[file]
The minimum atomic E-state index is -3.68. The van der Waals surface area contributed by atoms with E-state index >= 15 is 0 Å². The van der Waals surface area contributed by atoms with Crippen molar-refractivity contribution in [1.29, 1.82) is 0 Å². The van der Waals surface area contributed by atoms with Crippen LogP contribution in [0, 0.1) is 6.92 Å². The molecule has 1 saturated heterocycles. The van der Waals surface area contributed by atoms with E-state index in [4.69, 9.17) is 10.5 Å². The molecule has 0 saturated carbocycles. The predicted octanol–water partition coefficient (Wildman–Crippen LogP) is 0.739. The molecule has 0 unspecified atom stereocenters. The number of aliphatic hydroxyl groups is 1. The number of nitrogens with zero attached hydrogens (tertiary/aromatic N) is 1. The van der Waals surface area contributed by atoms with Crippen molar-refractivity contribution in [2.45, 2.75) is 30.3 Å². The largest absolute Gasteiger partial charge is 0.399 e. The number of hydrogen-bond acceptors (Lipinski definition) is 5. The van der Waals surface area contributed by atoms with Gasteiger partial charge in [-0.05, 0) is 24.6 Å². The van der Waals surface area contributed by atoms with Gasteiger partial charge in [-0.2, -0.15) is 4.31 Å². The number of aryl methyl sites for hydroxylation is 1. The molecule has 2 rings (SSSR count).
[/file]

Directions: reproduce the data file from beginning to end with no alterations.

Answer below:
The minimum atomic E-state index is -3.68. The van der Waals surface area contributed by atoms with E-state index >= 15 is 0 Å². The van der Waals surface area contributed by atoms with Crippen molar-refractivity contribution in [1.29, 1.82) is 0 Å². The van der Waals surface area contributed by atoms with Crippen LogP contribution in [0, 0.1) is 6.92 Å². The molecule has 1 saturated heterocycles. The van der Waals surface area contributed by atoms with E-state index in [4.69, 9.17) is 10.5 Å². The molecule has 0 saturated carbocycles. The predicted octanol–water partition coefficient (Wildman–Crippen LogP) is 0.739. The molecule has 0 unspecified atom stereocenters. The number of aliphatic hydroxyl groups is 1. The number of nitrogens with zero attached hydrogens (tertiary/aromatic N) is 1. The van der Waals surface area contributed by atoms with Crippen molar-refractivity contribution in [2.45, 2.75) is 30.3 Å². The largest absolute Gasteiger partial charge is 0.399 e. The number of hydrogen-bond acceptors (Lipinski definition) is 5. The van der Waals surface area contributed by atoms with Gasteiger partial charge in [-0.05, 0) is 24.6 Å². The van der Waals surface area contributed by atoms with Gasteiger partial charge in [-0.2, -0.15) is 4.31 Å². The number of aryl methyl sites for hydroxylation is 1. The molecule has 2 rings (SSSR count).